A View from Katherine Bourzac
X-Rays Made with Scotch Tape
Unwinding Scotch tape produces enough radiation to image a human finger.
When you bite down on wintergreen-flavored LifeSavers candies in the dark, they glow. The production of light by some materials when under friction or pressure, a phenomenon called triboluminescence, has been known for centuries, mostly as a novelty. Now researchers have shown that rapidly unwinding a roll of Scotch tape inside a vacuum generates not only visible light but also enough x-rays to image a human finger. Led by physicist Seth Putterman at the University of California, Los Angeles (UCLA), the researchers are now developing what they hope will be a cheap, simple source of x-rays for clinical imaging.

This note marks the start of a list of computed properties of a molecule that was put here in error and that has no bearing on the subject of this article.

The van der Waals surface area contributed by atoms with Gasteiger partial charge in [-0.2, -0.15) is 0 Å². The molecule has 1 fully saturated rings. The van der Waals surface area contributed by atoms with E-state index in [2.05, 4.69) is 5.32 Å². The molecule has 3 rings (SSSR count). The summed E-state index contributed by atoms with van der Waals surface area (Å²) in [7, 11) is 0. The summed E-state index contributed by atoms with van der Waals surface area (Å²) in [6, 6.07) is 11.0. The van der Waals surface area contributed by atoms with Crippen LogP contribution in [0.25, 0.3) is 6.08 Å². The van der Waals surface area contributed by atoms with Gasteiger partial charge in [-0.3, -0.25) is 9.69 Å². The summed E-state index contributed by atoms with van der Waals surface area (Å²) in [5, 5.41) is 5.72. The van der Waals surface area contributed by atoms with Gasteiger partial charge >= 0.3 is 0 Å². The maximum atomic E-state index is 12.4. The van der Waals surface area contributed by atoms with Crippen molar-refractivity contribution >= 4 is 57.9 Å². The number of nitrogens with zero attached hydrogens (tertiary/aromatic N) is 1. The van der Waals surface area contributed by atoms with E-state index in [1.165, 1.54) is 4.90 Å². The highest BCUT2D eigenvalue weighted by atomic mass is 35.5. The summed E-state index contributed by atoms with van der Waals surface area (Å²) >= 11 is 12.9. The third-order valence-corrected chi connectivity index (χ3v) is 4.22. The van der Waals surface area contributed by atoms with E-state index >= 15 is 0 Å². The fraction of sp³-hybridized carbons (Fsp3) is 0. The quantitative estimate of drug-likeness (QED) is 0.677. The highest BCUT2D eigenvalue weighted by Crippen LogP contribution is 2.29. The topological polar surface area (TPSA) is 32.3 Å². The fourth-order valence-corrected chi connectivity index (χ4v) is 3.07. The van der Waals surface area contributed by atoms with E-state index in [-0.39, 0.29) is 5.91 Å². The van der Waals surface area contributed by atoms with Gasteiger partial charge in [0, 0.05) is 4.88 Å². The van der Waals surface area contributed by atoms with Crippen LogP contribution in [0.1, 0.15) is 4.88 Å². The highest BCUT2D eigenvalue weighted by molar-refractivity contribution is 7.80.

According to the UCLA work, published in the journal Nature this week, unpeeling Scotch tape at a speed of three centimeters per second produces large numbers of x-rays. However, Carlos Camara, a postdoc in Putterman’s lab, says that there’s no need to worry about exposure while wrapping your holiday gifts: the high-energy radiation is only produced when the tape is peeled under vacuum conditions.
Below, you can watch Camara, Putterman, and UCLA postdoc Juan Escobar demonstrate the Scotch-tape imaging technique, capturing a picture of Escobar’s finger on a dental x-ray film. The images don’t have the same quality as clinical x-ray images: “They’re taken with Scotch tape, so there’s room for improvement,” says Camara.
The UCLA researchers used the Scotch tape to prove that triboluminescence can be harnessed for x-ray imaging. Their ultimate imaging device, Camara predicts, won’t use the adhesive. Having applied for several patents, the UCLA researchers are not yet ready to divulge just what triboluminescent material they’ll use. Perhaps Wint-O-Green mints?
You can view the full video here.